by Joel Carlinsky
In his report on the lack of radioactive fallout detected in North America from the Japanese nuclear meltdown now underway, James DeMeo says:
"As noted previously, the Pacific Ocean is very large, and the discharges of radioactive smokes and gasses in Japan were almost entirely confined into the lower atmosphere, the troposphere. This means, that air will be subjected to a lot of stormy weather and scrubbing as it moves across the Pacific. With luck, the worst of it will have rained out long before that atmosphere arrives into North America."
I tend to disagree with the "with luck" part of that statement. If the radioactive fallout ends up in the Pacific Ocean food chain, that will perhaps be "good luck" for the people living in Oregon, but it will still be a major ecological disaster for the Pacific Ocean, and since the radioactive material will disperse much faster and farther in water than on land, it will end up being a much worse disaster for the earth as a whole than if the fallout had come down on land, where it would tend to stay put.
Perhaps James DeMeo does not eat much fish, but those who do may have to find something else to eat for the next few thousand years or so if the Pacific Ocean food chain ends up as the final repository of the fallout cloud. The oceans are already drastically over-fished, and the addition of a high burden of radioactivity may well spell the collapse of the entire marine ecosystem.
And if that goes, it is highly unlikely anything on land will be unaffected. For a start, two thirds of the plant life that provides the atmosphere with oxygen is in the ocean. If the plankton are decimated by radioactive fallout, it will make little difference if the land areas escape the fallout cloud or not.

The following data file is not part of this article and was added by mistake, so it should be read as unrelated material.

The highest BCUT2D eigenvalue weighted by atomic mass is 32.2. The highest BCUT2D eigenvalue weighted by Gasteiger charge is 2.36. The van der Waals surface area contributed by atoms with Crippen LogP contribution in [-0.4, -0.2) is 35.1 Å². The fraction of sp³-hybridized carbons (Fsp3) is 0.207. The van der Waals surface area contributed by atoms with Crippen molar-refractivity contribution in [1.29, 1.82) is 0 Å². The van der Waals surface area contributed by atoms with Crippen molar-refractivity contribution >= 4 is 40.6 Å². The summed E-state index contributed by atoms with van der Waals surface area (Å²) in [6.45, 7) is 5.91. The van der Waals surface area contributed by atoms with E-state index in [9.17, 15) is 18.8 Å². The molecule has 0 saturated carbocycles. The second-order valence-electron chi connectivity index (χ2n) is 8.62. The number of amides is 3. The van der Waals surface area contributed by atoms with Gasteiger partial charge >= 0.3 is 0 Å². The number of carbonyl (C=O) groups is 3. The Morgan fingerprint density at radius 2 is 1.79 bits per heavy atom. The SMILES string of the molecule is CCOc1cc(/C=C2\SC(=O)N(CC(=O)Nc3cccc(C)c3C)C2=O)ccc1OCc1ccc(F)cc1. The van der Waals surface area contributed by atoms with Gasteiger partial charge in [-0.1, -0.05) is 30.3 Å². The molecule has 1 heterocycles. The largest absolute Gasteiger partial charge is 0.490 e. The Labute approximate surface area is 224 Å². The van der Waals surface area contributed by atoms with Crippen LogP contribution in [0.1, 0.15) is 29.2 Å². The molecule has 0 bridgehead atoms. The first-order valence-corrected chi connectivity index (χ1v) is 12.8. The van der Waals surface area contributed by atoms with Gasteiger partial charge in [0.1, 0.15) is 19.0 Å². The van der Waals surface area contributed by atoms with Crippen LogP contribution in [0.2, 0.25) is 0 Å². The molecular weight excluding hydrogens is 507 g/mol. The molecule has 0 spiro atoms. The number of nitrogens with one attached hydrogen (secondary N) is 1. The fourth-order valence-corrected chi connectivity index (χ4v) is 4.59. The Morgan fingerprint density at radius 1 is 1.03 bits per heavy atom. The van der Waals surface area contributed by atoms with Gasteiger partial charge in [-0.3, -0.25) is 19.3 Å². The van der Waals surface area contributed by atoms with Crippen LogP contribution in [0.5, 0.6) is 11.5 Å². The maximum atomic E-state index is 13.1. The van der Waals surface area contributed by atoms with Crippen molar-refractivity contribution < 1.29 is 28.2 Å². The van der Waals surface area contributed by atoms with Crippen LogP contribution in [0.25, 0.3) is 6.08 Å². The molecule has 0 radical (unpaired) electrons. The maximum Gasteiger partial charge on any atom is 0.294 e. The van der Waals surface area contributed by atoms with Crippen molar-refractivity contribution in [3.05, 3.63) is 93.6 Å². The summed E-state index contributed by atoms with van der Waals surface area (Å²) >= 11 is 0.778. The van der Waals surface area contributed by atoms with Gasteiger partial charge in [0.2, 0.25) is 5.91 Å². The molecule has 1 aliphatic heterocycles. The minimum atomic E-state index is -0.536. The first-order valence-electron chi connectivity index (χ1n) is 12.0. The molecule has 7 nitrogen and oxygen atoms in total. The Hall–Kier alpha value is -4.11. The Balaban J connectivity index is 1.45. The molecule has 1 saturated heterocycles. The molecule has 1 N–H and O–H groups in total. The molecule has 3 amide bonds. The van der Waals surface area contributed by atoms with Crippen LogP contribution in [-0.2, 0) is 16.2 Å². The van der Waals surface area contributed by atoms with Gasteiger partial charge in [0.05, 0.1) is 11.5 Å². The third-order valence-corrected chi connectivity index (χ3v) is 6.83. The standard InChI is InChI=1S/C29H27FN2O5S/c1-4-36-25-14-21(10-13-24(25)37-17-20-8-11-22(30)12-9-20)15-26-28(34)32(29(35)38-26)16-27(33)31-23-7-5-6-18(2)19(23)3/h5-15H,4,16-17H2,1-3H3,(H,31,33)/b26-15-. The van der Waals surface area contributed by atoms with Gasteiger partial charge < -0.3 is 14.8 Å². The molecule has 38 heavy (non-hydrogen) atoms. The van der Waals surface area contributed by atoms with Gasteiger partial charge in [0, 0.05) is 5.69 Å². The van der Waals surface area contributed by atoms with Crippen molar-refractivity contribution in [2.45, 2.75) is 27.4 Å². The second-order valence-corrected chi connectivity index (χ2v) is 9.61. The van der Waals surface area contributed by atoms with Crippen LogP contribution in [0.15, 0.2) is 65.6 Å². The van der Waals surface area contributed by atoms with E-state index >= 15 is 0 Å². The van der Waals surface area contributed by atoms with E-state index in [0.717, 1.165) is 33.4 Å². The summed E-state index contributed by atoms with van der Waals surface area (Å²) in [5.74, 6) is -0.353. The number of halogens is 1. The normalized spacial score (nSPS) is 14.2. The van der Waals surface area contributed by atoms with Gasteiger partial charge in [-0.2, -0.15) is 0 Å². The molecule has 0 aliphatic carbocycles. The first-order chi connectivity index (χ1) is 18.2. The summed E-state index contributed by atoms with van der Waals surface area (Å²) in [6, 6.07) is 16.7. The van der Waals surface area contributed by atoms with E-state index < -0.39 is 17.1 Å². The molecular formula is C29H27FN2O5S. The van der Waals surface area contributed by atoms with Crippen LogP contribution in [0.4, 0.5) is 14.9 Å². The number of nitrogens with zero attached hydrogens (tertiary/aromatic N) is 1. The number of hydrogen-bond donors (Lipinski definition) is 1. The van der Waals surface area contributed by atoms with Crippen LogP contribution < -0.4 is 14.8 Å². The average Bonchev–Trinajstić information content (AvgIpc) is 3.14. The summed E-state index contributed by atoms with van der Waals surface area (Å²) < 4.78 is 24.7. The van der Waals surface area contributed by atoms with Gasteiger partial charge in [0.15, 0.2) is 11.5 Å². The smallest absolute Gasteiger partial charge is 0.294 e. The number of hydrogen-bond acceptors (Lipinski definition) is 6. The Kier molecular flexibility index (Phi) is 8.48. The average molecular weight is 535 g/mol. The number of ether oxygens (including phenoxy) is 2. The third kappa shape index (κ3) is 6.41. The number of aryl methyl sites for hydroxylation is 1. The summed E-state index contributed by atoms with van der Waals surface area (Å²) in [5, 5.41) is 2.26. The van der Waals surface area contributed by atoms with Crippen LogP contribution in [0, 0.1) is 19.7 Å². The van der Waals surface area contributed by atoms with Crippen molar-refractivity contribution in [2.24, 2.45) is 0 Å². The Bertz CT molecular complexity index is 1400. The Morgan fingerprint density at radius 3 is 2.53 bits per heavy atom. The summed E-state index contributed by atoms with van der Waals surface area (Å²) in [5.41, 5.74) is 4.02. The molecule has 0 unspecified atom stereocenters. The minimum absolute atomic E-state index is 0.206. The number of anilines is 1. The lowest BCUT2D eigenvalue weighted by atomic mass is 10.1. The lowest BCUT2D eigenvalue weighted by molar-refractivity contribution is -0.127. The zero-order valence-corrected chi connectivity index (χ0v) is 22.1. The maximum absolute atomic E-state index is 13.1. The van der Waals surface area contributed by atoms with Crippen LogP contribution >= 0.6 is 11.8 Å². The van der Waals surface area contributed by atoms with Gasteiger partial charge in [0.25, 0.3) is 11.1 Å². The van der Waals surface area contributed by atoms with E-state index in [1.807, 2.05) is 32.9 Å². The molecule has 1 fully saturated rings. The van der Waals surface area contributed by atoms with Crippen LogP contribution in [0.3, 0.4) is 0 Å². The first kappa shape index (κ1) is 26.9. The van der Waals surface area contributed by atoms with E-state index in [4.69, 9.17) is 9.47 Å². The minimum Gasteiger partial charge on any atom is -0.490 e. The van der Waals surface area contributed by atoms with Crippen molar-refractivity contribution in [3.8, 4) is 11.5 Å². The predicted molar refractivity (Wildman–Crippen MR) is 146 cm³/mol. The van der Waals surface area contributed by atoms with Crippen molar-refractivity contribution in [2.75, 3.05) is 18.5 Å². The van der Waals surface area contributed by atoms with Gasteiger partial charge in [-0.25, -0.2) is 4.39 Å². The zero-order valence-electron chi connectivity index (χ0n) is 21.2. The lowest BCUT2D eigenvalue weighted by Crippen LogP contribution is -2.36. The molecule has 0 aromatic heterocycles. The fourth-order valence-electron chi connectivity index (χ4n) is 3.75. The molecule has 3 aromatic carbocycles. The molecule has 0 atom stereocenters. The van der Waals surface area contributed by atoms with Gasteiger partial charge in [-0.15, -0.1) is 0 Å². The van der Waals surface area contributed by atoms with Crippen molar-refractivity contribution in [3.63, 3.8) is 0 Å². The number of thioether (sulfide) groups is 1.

The real danger from the meltdown of not just one, but several, Japanese nuclear plants, is not the release into the atmosphere of fallout that may rain down on distant land masses, but the release into the nearby waters of radioactive sludge and debris that will contaminate a vast area of the ocean. The much more rapid spread of the radioactivity through water than on land makes the danger of a water release much worse, although the mass-media may not think that angle would interest Homer Simpson enough to be worth reporting.
But what should be of interest to Dr. James DeMeo is the probability of someone trying to use a cloudbuster to protect the West Coast of North America from the fallout cloud by triggering rain while the cloud is still out over the Pacific. If a cloudbuster located on shore were to do that, the radioactive particulates in the cloud would end up in the ocean food chain instead of on land.
That would contaminate a much greater area than any fallout over land would be likely to. And given the fact that cloudbusters are known to exist in Hawaii, California, Oregon, and Washington, it is almost a certainty that at least one operator will make the attempt to prevent the radioactive cloud from carrying it`s burden to shore.